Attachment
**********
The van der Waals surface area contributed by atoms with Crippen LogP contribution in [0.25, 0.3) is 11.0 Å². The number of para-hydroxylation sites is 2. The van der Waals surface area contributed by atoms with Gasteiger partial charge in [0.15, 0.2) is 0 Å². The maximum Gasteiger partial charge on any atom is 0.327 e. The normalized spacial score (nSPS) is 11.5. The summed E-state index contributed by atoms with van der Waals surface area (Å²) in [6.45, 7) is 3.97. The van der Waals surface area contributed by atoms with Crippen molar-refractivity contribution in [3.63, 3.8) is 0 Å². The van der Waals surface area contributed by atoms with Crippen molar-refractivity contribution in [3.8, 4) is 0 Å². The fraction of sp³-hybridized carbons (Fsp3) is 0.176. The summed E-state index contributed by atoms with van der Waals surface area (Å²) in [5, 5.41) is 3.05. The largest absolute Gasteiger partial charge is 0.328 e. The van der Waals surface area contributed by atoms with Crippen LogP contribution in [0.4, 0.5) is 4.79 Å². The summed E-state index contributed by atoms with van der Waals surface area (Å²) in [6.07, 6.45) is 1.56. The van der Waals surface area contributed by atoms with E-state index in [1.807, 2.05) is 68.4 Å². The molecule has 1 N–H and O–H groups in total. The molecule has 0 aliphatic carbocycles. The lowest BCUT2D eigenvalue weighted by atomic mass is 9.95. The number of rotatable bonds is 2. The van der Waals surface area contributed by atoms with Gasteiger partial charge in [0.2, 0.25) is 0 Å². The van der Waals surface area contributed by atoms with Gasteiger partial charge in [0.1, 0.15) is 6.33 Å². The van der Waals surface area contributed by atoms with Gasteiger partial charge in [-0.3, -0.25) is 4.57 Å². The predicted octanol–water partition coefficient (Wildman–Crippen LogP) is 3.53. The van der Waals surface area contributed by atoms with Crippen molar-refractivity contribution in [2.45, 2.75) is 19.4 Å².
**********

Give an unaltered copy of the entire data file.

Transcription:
The van der Waals surface area contributed by atoms with Crippen LogP contribution in [0.25, 0.3) is 11.0 Å². The number of para-hydroxylation sites is 2. The van der Waals surface area contributed by atoms with Gasteiger partial charge in [0.15, 0.2) is 0 Å². The maximum Gasteiger partial charge on any atom is 0.327 e. The normalized spacial score (nSPS) is 11.5. The summed E-state index contributed by atoms with van der Waals surface area (Å²) in [6.45, 7) is 3.97. The van der Waals surface area contributed by atoms with Crippen molar-refractivity contribution in [3.63, 3.8) is 0 Å². The van der Waals surface area contributed by atoms with Crippen molar-refractivity contribution in [3.8, 4) is 0 Å². The fraction of sp³-hybridized carbons (Fsp3) is 0.176. The summed E-state index contributed by atoms with van der Waals surface area (Å²) in [5, 5.41) is 3.05. The largest absolute Gasteiger partial charge is 0.328 e. The van der Waals surface area contributed by atoms with Crippen LogP contribution in [0.4, 0.5) is 4.79 Å². The summed E-state index contributed by atoms with van der Waals surface area (Å²) in [6.07, 6.45) is 1.56. The van der Waals surface area contributed by atoms with E-state index in [1.807, 2.05) is 68.4 Å². The molecule has 1 N–H and O–H groups in total. The molecule has 0 aliphatic carbocycles. The lowest BCUT2D eigenvalue weighted by atomic mass is 9.95. The number of rotatable bonds is 2. The van der Waals surface area contributed by atoms with Gasteiger partial charge in [0.2, 0.25) is 0 Å². The van der Waals surface area contributed by atoms with Gasteiger partial charge in [0.1, 0.15) is 6.33 Å². The van der Waals surface area contributed by atoms with Gasteiger partial charge in [-0.3, -0.25) is 4.57 Å². The predicted octanol–water partition coefficient (Wildman–Crippen LogP) is 3.53. The van der Waals surface area contributed by atoms with Crippen molar-refractivity contribution in [2.45, 2.75) is 19.4 Å².